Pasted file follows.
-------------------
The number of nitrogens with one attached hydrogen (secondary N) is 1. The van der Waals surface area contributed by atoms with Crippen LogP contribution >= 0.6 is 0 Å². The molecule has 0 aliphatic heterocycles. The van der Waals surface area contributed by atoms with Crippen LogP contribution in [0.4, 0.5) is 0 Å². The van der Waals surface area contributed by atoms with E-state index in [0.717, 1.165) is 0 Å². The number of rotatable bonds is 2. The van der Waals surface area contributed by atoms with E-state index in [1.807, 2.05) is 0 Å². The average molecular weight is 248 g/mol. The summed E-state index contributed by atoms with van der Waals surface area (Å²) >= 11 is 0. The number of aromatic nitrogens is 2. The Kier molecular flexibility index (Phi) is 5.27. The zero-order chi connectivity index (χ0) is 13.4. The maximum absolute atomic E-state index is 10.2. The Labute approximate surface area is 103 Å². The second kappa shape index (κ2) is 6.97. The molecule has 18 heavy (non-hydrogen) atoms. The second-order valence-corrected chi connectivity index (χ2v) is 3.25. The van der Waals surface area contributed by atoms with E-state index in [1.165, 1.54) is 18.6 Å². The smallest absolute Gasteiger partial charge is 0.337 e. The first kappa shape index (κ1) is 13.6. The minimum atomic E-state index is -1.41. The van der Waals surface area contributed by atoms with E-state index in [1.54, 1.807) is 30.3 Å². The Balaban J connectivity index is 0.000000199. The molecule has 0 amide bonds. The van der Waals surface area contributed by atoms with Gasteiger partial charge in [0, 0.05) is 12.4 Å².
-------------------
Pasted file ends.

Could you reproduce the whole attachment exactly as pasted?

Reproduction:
The number of nitrogens with one attached hydrogen (secondary N) is 1. The van der Waals surface area contributed by atoms with Crippen LogP contribution >= 0.6 is 0 Å². The molecule has 0 aliphatic heterocycles. The van der Waals surface area contributed by atoms with Crippen LogP contribution in [0.4, 0.5) is 0 Å². The van der Waals surface area contributed by atoms with E-state index in [0.717, 1.165) is 0 Å². The number of rotatable bonds is 2. The van der Waals surface area contributed by atoms with E-state index in [1.807, 2.05) is 0 Å². The average molecular weight is 248 g/mol. The summed E-state index contributed by atoms with van der Waals surface area (Å²) >= 11 is 0. The number of aromatic nitrogens is 2. The Kier molecular flexibility index (Phi) is 5.27. The zero-order chi connectivity index (χ0) is 13.4. The maximum absolute atomic E-state index is 10.2. The Labute approximate surface area is 103 Å². The second kappa shape index (κ2) is 6.97. The molecule has 18 heavy (non-hydrogen) atoms. The second-order valence-corrected chi connectivity index (χ2v) is 3.25. The van der Waals surface area contributed by atoms with E-state index in [1.165, 1.54) is 18.6 Å². The smallest absolute Gasteiger partial charge is 0.337 e. The first kappa shape index (κ1) is 13.6. The minimum atomic E-state index is -1.41. The van der Waals surface area contributed by atoms with E-state index in [1.54, 1.807) is 30.3 Å². The Balaban J connectivity index is 0.000000199. The molecule has 0 amide bonds. The van der Waals surface area contributed by atoms with Gasteiger partial charge in [0, 0.05) is 12.4 Å².